Walter S. Kiefer and Bradford H. Hager (Division of Geological and Planetary Sciences, Caltech)
J. Geophysical Research, 96, 20,947-20,966, 1991.
Abstract: The Equatorial Highlands of Venus consist of four main structures, Atla, Beta, Ovda, and Thetis Regiones. Each has a circular to oval-shaped planform and rises 4 to 5 km above the mean planetary radius. These highlands are associated with long-wavelength geoid highs, with amplitudes ranging from 35 meters at Ovda to 120 meters at Atla. They also contain topographic valleys, interpreted as extensional rift zones, and Beta is known to contain shield volcanoes. These characteristics are all consistent with the Equatorial Highlands being formed by mantle plumes. An alternative model, in which Ovda and Thetis are interpreted as spreading centers analogous to terrestrial mid-ocean ridges, fails to explain most of the observed geoid anomalies and topography in these regions. Some smaller highlands, such as Bell Regio, Eistla Regio, and the Hathor/Innini/Ushas region, may also be plume related, but most coronae are unlikely to be the direct result of plume activity. We have modeled plumes using a cylindrical, axisymmetric finite element code and a depth-dependent, Newtonian rheology. We compare our model results with profiles of geoid and topography across Atla, Beta, Ovda, and Thetis; our best model fits are for Beta and Atla. Assuming whole mantle convection and that Earth and Venus have similar mantle heat flows, Venus must lack an Earth-like low viscosity zone in its upper mantle in order satisfy the observed geoid and topography for these features. This conclusion is consistent with the long-wavelength admittance spectrum of Venus and with the observed differences in the slopes of the geoid spectra for the two planets. One explanation for the different viscosity structures of the two planets could be that the mantle of Venus is drier than Earth's mantle.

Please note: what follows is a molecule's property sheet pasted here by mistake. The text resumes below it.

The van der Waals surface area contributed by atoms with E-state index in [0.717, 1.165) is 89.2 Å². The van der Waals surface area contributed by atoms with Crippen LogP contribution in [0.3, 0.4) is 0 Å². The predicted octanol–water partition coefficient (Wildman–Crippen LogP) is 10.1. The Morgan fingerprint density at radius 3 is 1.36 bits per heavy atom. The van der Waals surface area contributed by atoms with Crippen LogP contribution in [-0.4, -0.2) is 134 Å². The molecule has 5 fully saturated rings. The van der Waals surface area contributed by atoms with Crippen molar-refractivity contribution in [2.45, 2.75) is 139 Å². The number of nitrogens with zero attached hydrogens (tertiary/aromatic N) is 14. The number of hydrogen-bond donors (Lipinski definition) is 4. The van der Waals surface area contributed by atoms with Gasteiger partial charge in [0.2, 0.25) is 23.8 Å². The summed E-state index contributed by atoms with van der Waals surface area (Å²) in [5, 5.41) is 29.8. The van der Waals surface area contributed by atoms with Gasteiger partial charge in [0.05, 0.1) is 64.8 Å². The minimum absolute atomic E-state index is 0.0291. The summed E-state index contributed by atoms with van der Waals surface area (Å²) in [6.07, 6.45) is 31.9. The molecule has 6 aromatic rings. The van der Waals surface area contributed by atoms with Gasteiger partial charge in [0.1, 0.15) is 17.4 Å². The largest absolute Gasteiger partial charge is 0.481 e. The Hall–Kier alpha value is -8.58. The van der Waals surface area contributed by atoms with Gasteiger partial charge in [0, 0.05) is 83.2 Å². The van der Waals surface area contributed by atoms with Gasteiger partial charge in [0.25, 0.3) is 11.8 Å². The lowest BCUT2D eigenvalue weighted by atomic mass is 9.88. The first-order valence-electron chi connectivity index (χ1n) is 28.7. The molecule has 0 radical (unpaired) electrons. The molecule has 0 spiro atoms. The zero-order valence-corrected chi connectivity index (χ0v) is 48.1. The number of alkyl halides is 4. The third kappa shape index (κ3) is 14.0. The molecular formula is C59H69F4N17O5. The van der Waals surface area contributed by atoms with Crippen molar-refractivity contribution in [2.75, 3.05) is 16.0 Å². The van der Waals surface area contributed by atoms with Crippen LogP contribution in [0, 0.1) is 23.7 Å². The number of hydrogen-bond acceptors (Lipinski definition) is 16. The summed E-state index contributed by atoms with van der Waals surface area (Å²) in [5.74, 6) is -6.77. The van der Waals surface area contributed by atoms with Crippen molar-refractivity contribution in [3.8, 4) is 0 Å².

Text of paper (on AGU website)
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